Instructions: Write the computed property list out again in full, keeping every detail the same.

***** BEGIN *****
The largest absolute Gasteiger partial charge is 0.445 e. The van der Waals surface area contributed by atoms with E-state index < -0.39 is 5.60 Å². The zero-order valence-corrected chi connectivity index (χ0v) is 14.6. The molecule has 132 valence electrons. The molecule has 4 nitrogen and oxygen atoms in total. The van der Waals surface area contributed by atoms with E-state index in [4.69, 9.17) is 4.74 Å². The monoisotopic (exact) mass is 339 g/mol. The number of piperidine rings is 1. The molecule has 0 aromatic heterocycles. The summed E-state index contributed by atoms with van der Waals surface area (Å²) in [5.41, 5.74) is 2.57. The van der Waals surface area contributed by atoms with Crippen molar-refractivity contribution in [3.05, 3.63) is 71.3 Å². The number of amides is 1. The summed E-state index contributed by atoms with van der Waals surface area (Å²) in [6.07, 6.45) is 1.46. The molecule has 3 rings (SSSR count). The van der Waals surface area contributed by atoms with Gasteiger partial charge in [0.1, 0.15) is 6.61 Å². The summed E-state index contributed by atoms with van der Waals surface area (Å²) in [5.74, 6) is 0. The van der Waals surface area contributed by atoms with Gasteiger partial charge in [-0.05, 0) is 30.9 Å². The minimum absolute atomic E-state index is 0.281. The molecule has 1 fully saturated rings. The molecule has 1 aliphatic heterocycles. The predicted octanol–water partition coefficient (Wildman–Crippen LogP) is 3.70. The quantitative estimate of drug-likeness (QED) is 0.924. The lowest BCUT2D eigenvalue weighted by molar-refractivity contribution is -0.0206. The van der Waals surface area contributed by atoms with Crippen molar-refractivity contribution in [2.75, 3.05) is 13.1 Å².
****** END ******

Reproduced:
The largest absolute Gasteiger partial charge is 0.445 e. The van der Waals surface area contributed by atoms with E-state index < -0.39 is 5.60 Å². The zero-order valence-corrected chi connectivity index (χ0v) is 14.6. The molecule has 132 valence electrons. The molecule has 4 nitrogen and oxygen atoms in total. The van der Waals surface area contributed by atoms with E-state index in [4.69, 9.17) is 4.74 Å². The monoisotopic (exact) mass is 339 g/mol. The number of piperidine rings is 1. The molecule has 0 aromatic heterocycles. The summed E-state index contributed by atoms with van der Waals surface area (Å²) in [5.41, 5.74) is 2.57. The van der Waals surface area contributed by atoms with Crippen molar-refractivity contribution in [3.05, 3.63) is 71.3 Å². The number of amides is 1. The summed E-state index contributed by atoms with van der Waals surface area (Å²) in [6.07, 6.45) is 1.46. The molecule has 3 rings (SSSR count). The van der Waals surface area contributed by atoms with Gasteiger partial charge in [0.1, 0.15) is 6.61 Å². The summed E-state index contributed by atoms with van der Waals surface area (Å²) in [5.74, 6) is 0. The van der Waals surface area contributed by atoms with Gasteiger partial charge in [-0.05, 0) is 30.9 Å². The minimum absolute atomic E-state index is 0.281. The molecule has 1 fully saturated rings. The molecule has 1 aliphatic heterocycles. The predicted octanol–water partition coefficient (Wildman–Crippen LogP) is 3.70. The quantitative estimate of drug-likeness (QED) is 0.924. The lowest BCUT2D eigenvalue weighted by molar-refractivity contribution is -0.0206. The van der Waals surface area contributed by atoms with Crippen molar-refractivity contribution in [2.75, 3.05) is 13.1 Å².